Just ask Gonzo: U-Haul case picked up by Thomas Maag

By Steve Gonzalez | May 4, 2006

Reader: Last year you wrote about a man who was driving a U-haul truck from Florida to Illinois and was involved in an accident. He claimed that several components of the truck were defective.

Could you please update that case?

Jim Hemmer

Gonzo: David Sanders filed suit against U-Haul in Madison County Circuit Court on Aug. 4, 2005, claiming faulty mechanics caused him to wreck the rented truck.

Seeking damages in excess of $450,000, he claims the truck was unreasonably dangerous because its steering mechanism, drive train and U-joints failed.

He claims disabling injuries, pain and suffering, medical expenses and lost wages as a result of the accident.

Attorney Charles Chapman of counsel for the Lakin Law Firm in Wood River originally represented Sanders.

The case was removed to U.S. District Court by U-Haul on Sept. 26, 2005.

U-Haul, represented by Robert Ebert of Bryan Cave in St. Louis, removed the case claiming that the amount in controversy exceeds $75,000 and is between parties of different states.

On Oct. 21, 2005, Chapman filed a motion to withdraw from the case and asked District Judge David Herndon to give Sanders 120 days to find a new lawyer.

Five days later, U-Haul filed a motion to dismiss the suit.

Herndon took the matter under advisement and ruled on the motion Feb. 13.

In his order Herndon noted that Sanders in now acting pro se, because he was unable to find a lawyer to take his case within the 120 days given to him but gave him 15 days to file a response to the motion to dismiss.

Herndon also advised Sanders that if he failed to respond to the motion, the case would be dismissed.

On Feb. 23, Sanders filed a handwritten response stating, "My response to this motion is that I would like to continue this suite and represent myself."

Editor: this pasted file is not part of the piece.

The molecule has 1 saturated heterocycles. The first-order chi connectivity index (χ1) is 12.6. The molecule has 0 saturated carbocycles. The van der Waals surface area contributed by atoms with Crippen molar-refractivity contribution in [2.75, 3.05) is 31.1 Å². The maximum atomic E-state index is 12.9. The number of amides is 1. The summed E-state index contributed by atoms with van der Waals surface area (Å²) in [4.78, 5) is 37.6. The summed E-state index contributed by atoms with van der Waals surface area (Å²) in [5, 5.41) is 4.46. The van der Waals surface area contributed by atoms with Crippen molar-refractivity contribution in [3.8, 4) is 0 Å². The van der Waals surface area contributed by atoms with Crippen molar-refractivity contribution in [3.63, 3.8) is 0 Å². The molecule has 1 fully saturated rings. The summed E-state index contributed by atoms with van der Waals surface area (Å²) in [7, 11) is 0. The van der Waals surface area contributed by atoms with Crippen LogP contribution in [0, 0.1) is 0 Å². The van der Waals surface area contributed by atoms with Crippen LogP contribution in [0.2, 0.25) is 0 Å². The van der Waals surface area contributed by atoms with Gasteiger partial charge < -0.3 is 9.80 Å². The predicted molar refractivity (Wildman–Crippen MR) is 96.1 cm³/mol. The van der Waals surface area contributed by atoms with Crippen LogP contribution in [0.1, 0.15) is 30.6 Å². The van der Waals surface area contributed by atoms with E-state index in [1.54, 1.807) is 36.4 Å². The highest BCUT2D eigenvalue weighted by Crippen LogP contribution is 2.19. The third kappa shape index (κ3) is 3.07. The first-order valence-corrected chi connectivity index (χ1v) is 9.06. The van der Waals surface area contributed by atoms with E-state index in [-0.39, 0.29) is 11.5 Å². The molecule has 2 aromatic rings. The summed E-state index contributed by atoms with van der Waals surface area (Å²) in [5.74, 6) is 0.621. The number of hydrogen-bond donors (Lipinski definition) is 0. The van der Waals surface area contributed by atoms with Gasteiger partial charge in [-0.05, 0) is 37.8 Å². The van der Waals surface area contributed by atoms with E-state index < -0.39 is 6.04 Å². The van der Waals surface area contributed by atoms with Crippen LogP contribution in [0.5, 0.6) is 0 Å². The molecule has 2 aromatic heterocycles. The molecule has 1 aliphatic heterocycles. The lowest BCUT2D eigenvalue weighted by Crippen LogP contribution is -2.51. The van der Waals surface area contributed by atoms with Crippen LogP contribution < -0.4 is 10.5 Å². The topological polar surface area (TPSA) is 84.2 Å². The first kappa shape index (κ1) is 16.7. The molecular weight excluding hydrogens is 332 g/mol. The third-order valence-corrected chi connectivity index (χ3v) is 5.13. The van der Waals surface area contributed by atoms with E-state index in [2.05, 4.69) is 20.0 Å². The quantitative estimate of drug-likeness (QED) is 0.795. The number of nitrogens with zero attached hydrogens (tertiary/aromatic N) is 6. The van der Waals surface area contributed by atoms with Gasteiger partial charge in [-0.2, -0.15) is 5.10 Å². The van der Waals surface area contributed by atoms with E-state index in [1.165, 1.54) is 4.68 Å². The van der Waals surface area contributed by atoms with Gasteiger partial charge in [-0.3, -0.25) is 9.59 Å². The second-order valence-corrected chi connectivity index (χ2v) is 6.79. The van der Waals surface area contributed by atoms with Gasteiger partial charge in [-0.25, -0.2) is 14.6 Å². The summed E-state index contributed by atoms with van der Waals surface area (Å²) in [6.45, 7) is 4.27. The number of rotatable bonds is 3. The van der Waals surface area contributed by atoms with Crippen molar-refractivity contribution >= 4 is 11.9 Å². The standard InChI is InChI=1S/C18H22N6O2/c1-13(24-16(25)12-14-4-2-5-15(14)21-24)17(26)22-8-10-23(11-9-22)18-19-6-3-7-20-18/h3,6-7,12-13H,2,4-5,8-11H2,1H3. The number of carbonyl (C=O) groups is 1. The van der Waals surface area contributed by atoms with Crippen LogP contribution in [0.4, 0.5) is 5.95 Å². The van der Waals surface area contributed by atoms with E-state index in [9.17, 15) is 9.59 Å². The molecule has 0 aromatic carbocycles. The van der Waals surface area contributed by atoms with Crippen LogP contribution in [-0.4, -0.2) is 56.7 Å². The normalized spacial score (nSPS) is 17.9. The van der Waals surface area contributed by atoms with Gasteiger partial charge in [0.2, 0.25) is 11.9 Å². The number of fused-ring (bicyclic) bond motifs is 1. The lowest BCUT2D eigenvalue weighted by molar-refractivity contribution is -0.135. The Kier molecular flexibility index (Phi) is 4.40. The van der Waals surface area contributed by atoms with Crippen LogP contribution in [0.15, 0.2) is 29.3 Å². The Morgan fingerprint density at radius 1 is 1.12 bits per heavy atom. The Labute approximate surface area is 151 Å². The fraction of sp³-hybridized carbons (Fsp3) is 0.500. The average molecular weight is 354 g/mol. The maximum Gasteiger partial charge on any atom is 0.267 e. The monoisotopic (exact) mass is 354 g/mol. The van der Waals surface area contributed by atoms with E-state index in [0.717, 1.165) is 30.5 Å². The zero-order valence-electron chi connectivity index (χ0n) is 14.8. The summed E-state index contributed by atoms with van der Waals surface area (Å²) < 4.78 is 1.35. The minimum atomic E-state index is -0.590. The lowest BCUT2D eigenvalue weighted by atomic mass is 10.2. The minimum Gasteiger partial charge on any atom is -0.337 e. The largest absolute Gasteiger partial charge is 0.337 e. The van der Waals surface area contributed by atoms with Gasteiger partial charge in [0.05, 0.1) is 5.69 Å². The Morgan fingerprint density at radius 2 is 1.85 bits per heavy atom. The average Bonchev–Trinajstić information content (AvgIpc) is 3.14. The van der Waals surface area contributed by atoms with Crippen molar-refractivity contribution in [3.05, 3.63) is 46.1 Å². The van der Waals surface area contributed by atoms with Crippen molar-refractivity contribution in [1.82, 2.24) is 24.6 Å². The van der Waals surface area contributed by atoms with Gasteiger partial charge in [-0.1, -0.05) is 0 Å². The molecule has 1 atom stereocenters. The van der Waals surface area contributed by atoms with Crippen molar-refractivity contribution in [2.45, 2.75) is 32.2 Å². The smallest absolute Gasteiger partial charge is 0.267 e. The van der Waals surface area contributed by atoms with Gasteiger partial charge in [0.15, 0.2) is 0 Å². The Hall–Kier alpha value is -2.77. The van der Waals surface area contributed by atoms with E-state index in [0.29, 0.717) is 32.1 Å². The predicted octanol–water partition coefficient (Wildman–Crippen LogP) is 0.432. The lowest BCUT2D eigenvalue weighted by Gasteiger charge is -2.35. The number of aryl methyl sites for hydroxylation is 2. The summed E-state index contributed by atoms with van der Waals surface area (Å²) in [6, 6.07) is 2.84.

He also writes, "U-Haul has destroyed valuable evidence in this matter, therefore I am having trouble finding another attorney to take my case."

Herndon wrote an order on Feb. 28, stating, "Obviously Sanders' response is not a proper response to the motion to dismiss as he did not address any of the defendants' arguments or cite case law."

Herndon noted that since he was acting pro se, he would give him another 15 days to properly respond to the motion using the local rules of the court and federal rules of procedure.

In another handwritten letter to Herndon, Sanders advised him that he had an appointment with an attorney who had dealt with U-Haul in the past and requested an additional 10 days time so the attorney may enter his appearance.

In the response Sanders wrote, "Sir, Channel 2 news has just done a report on U-Haul's practices, they had nothing good to report."

"This accident was not my fault," wrote Sanders. "It has crippled me for life and as a Marine Corps vet and as a U.S. Citizen, I feel I deserve a day in court to here the facts."

Herndon ordered that he would give Sanders the 10 days, but made it clear his patience waiting for a response was running thin.

Herndon writes, "While the court realizes Sanders is proceeding pro se, the court cannot allow this litigation to linger."

He noted that he has given Sanders ample time and he will dismiss the case if something is not done soon.

On March 23, Thomas Maag of Wendler and Ezra entered his appearance in the case and now the case is in the discovery phase. Herndon will hear the motion to dismiss later this month.

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